After years of watching downright loathsome defensive play by a collection of various statue-like Mariners, Seattle fans were treated to some sparkling defensive infield play in 2020. Today, Rawlings recognized that level of play by awarding Gold Gloves to both 1B Evan White and SS J.P. Crawford. It’s the first Gold Glove for either player.
For White, not only is it his first Gold Glove (first of many, obviously), but it’s also the first time in the award’s history it’s been given to a rookie. White led all AL first basemen with 7 Defensive Runs Saved (DRS), and while Oakland’s Matt Olson had a slight edge over him in Outs Above Average (OAA) and Ultimate Zone Rating (UZR), the margins were small, while White ranked close to or at the top of all other categories. White is the Mariners’ first Gold Glove winner at first base since John Olerud back in the early 2000s.
This year’s awards were determined entirely by numbers; no votes were cast. I don’t know how footwork is measured by analytics, but I feel confident in saying there isn’t another first baseman in baseball who is on par with the quality of White’s footwork.
While White looks like he was born on first base, J.P. Crawford’s journey to his first Gold Glove was a little more circuitous, and owes much to the hard work he put in with Mariners infield coach Perry Hill, who also helped Dee Gordon win his first Gold Glove in Miami. Remember, it was just January of 2019 when John wrote this exhaustive summary of J.P. Crawford’s errors from his time with Philadelphia. That’s quite a glow-up from that to the Gold Glove-quality of play Seattle fans were treated to this season:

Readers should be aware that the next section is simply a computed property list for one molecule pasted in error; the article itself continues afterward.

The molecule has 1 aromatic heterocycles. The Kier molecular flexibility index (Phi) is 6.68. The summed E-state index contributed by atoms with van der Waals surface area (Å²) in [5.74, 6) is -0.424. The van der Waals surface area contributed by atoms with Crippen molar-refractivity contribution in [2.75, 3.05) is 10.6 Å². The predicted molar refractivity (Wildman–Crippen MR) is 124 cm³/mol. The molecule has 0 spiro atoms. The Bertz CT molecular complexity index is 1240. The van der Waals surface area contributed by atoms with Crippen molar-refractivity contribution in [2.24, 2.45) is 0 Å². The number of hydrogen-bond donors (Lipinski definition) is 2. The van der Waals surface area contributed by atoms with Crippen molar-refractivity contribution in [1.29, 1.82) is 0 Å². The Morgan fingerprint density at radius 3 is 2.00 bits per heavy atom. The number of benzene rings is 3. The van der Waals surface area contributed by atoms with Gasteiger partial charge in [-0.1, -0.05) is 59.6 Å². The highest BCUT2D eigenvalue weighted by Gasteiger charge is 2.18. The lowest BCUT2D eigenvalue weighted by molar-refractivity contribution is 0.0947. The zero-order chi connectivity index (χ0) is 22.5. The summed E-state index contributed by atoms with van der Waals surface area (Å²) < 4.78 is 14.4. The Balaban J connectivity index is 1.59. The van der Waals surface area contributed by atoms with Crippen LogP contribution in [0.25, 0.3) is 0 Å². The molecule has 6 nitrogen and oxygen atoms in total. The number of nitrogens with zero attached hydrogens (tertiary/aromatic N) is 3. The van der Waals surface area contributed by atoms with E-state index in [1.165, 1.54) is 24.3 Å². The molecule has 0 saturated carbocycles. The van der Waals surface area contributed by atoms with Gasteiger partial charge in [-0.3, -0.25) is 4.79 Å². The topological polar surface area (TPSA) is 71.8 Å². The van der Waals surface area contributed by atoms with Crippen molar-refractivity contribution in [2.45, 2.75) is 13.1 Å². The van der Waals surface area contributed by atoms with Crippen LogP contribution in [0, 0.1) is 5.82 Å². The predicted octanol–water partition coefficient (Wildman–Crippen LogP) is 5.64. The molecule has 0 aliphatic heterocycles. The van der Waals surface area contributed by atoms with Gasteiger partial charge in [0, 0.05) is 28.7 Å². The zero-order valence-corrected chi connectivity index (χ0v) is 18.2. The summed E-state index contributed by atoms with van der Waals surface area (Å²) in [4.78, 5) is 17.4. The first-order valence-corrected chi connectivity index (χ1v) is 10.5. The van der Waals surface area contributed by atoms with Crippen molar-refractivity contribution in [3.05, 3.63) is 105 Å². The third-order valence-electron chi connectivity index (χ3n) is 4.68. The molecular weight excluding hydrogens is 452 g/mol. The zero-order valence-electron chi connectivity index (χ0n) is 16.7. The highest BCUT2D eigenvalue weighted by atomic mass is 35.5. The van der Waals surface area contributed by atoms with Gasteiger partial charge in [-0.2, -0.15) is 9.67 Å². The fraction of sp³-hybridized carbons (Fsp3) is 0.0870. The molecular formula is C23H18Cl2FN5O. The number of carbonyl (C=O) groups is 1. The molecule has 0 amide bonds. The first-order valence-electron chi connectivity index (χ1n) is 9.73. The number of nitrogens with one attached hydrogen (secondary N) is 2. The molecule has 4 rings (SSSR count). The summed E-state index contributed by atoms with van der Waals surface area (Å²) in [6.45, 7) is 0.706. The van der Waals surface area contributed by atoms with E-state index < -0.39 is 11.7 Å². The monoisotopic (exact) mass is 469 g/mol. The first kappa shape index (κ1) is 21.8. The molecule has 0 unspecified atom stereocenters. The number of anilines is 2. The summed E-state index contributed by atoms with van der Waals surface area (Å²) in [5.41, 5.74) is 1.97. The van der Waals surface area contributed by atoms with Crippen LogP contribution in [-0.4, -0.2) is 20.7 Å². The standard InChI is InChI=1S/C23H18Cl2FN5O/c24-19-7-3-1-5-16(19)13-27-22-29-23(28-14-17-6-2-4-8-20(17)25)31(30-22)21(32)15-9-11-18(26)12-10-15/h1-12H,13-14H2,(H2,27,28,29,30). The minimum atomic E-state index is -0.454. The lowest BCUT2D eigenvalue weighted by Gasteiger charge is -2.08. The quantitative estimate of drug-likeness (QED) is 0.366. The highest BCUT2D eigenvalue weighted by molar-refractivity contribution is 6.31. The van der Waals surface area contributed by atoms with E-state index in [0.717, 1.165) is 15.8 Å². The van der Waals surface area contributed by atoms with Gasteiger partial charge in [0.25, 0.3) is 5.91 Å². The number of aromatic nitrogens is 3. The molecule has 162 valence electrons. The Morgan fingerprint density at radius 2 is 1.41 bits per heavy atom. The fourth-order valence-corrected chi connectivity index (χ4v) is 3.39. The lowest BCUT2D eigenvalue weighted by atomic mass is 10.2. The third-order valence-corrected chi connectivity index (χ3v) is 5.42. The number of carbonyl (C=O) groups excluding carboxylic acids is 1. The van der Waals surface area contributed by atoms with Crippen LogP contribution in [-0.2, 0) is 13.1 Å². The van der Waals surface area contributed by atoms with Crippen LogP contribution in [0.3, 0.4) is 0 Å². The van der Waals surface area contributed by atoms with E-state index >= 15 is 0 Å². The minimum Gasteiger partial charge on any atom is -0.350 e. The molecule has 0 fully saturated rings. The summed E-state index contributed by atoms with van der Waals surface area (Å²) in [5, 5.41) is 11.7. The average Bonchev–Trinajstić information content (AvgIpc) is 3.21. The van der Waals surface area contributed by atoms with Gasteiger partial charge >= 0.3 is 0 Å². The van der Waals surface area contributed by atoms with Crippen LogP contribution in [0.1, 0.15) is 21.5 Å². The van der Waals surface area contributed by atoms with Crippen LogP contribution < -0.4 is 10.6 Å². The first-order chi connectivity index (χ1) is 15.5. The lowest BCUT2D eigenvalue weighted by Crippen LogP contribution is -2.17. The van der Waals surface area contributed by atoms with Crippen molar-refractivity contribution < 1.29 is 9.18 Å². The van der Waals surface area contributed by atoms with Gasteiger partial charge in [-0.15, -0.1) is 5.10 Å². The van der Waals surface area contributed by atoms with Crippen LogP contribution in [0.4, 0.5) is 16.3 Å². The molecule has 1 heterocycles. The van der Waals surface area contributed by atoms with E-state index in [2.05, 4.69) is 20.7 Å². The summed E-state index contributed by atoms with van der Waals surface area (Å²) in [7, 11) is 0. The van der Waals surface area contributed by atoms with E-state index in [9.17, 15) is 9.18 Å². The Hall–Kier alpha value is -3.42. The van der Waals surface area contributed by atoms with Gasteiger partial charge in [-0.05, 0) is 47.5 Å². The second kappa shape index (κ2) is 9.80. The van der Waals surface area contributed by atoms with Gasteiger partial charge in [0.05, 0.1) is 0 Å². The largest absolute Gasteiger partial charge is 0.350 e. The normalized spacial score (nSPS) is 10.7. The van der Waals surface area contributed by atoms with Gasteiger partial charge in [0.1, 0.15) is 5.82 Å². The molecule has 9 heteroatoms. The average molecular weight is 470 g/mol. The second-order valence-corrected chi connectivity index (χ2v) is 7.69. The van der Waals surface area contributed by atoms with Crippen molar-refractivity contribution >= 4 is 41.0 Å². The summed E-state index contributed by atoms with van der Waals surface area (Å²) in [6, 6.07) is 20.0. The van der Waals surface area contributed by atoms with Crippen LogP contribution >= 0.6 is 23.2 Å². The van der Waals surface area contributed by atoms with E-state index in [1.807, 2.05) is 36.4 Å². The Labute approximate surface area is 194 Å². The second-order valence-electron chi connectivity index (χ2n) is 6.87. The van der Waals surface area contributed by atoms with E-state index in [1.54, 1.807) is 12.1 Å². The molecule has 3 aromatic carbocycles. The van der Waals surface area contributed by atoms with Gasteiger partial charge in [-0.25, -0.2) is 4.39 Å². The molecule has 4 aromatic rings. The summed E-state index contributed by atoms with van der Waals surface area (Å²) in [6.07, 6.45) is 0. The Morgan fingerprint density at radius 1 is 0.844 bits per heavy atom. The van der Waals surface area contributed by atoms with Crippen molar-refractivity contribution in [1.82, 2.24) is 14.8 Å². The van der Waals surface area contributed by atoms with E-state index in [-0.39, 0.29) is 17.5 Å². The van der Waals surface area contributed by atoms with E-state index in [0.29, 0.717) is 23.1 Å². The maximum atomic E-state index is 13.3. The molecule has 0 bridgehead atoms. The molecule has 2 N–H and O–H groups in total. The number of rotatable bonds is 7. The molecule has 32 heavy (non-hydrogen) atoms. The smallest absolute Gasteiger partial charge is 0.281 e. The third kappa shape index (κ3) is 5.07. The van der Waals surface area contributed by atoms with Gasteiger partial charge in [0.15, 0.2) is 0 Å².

Okay, just one more:
Obviously, there are other factors at play here. It should be noted that excellent defensive positioning by the Mariners allow J.P. and his fellow defenders to be in the right spot to make the plays (the Mariners led the majors in Positioning Runs Saved this season). Evan White’s Stretch Armstrong-like range emboldens defenders, especially J.P., to be able to chuck the ball in the general direction of first base this season and assume it would be caught. And finally, the impact of Perry Hill’s wisdom can’t be overstated. The man just makes Gold Glove winners. But it’s a testament to J.P.’s work ethic and natural talent that he was able to marshal all those forces and earn his first Gold Glove over a very deserving candidate in the always-excellent Carlos Correa. Crawford is only the second Mariners player ever to win a Gold Glove at shortstop, joining the great Omar Vizquel back in 1993.
The Mariners technically had a Gold Glove player in 2019, with Mike Leake, but for a full-time position player you have to go all the way back to 2014 and Kyle Seager (and Josh Donaldson getting extremely salty about it, if you remember). This is the first time the Mariners have had two winners in a season in a decade, since Ichiro and Franklin Gutierrez won for the outfield in 2010 (the last time the Mariners had two infield winners? Bret Boone and John Olerud, 2003). It’s been a long drought of solid defensive play for the club, and even though White and Crawford earned recognition today, the 2020 Mariners as a team rank in the top 10 for Defensive Runs Saved for the first time since 2009 after ranking 29th just last year.
Unlike the Gold Gloves, the Platinum Glove award will be voted on by fans, and you can do that here: https://www.rawlings.com/gold-glove-platinum.html. Anyone who votes will also be entered to win prizes from Rawlings.